Depressants Types & Examples and Their Side Effects

Not many people are aware that some of the chemicals they use to induce sleep or relieve stress are classified as depressants. One of the many examples of depressants commonly used is alcohol, which can depress the central nervous system. Other popular downers include tranquilizers, sedatives and anxiolytics. Although some of these are prescribed by doctors to their patients, some are recreational substances that are abused by people without knowing the risks involved.

What Are Depressants?

Depressants are drugs that slow down or depress your body’s function, particularly your central nervous system (CNS). Because of these relaxing or quieting effects, they are often called downers. Depressants can be addictive. People who use them regularly often develop tolerance to these drugs, which means that one will need larger doses of a drug to obtain the same desired effects. This can also make the user dependent on the use of depressants to keep them feeling relaxed, but it also increases their risk of abuse and drug overdose.

Types and Examples of Depressants

There are four main types of CNS depressants:

  1. Alcohol

Ethanol or ethyl alcohol is the active ingredient found inwine, liquors or distilled spirits, and beer. This clear and colorless chemical is a depressant drug that is most widely consumed in the United States. It is also widely abused and its consumption is linked to many diseases. There are many beverages that contain alcohol in various concentrations, but in general, each serving of the following drinks contain the same amount of alcohol:

  • 5 oz of table wine (12% alcohol by volume)
  • 12 oz beer (5% by volume)
  • 1.5 oz (equivalent to one shot) of 80-proof liquor (40% by volume)
  • 12 oz wine cooler (5% by volume)
  1. Barbiturates

These are sedatives or hypnotic drugs that are medically used to treat seizures or to relieve mild anxiety. At present there are around 12 kinds of barbiturates medically prescribed in the US.

  1. Benzodiazepines

These popularly used drugs include Valium, Xanax, and Librium. They are frequently clinically prescribed to induce sleep, sedate, relieve anxiety, prevent seizures, and relax the muscles. However, these depressant drugs have a high potential for abuse.

  1. Opioids

Strictly speaking, opioids (also called narcotic drugs) are not CNS depressants. They can cause a slowing down of certain brain function, but they can also stimulate certain areas of the CNS. These depressants are classified more correctly as narcotics including codeine and heroin. Marijuana is similar in this case.

Common Examples of Depressants Being Abused

Drug Name

Chemical

Classification

Forms

Alcohol

ethanol

depressant

liquid

Barbiturates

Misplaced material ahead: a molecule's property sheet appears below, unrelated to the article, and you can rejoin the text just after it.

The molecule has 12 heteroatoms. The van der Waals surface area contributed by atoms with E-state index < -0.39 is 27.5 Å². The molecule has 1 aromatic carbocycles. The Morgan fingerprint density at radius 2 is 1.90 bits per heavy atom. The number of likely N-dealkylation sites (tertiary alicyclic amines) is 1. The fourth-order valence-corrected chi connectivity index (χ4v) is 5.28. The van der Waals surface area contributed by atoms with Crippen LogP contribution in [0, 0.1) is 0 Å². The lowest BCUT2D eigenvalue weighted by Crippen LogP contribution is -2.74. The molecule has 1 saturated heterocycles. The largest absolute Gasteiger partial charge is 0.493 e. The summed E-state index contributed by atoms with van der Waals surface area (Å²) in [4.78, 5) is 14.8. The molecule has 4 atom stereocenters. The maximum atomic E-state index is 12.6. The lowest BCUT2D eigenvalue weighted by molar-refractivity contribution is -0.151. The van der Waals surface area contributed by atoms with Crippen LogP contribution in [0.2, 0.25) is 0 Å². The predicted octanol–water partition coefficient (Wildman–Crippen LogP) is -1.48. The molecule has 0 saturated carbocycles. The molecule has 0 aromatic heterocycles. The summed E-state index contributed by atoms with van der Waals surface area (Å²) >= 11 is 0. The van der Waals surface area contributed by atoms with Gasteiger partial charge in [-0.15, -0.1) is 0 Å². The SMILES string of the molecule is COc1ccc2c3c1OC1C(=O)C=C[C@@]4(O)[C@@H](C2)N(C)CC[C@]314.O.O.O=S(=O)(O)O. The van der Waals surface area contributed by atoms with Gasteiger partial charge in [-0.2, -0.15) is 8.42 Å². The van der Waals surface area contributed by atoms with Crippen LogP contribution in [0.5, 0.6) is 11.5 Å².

various

barbiturate

capsule

Codeine

(5alpha,6alpha)-7, 8-Didehydro-4,5-epoxy-3-methoxy-17-methylmorphinan-6-ol

narcotic

liquid/capsule/tablet

Oxycodone

Dihydrohydroxycodeinone

semisynthetic opioid

tablet

Hydrocodone

4,5α-epoxy-3-methoxy-17-methylmorphinan-6-one

synthetic narcotic

syrup/tablet/ capsule

Heroin

diacetylmorphine

narcotic

powder/tar-

like substance

Ketamine

(±)-2-(2-Chlorophenyl)-2-(methylamino)

cyclohexanone

anesthetic

powder

Phencyclidine

phencyclidine

anesthetic

powder/pill/

capsule

Tranquilizers

benzodiazepines

depressant

tablet

Rohypnol

flunitrazepam

depressant

tablet

Gamma-Hydroxybutyrate

4-Hydroxybutanoic acid

depressant

liquid

How Do They Work?

Most depressant drugs act on your body by regulating brain chemicals called neurotransmitters. One example of these neurotransmitters is gamma-aminobutyric acid (GABA), which regulates brain and nerve cell excitability. These brain chemicals facilitate communication between nerve and brain cells. Depressants act by binding to receptor molecules, thus inhibiting the transmission of impulses. The result leads to a calming or drowsy effect.

Effects and Risks of Depressants

Effects

These examples of depressants often reduce anxiety and increase drowsiness and sedation, produce pain relief, but can impair memory. Sometimes they can also induce temporary euphoria, feelings of dissociation, muscle relaxation, anti-seizure effects, and even anesthesia. However, when used in large amounts, they can be dangerous and produce life-threatening effects such as reduction in heart rate, lowering of blood pressure, and respiratory depression.

Common short-term effects of depressants:

  • Excesss drowsiness
  • Poor concentration
  • Reduction in heart rate and breathing
  • Slurred speech
  • Low blood pressure
  • Fatigue and confusion
  • Impairment of memory, judgment, and coordination

Common long-term effects of depressants:

  • Reduced sexual function
  • Chronic sleep problems
  • Dependence and addiction
  • Respiratory depression and death

Additional Risks

Your body may react to these drugs in various ways. You may experience unpleasant effects like hangovers, nausea, dehydration, fatigue, and depression, especially if the drugs are taken improperly.

If you take too much alcohol, for example, within a short period, you may experience alcohol poisoning, which can lead to severe vomiting, unconsciousness (black-out), or even death.

Indirect risks that may occur with the use of depressants include slowing of reactions and reduced coordination, which can increase your risk for accidents, such as alcohol-related driving incidents.

 
 
Current time: 11/18/2017 03:38:27 am (America/New_York) Memory usage: 1813.45KB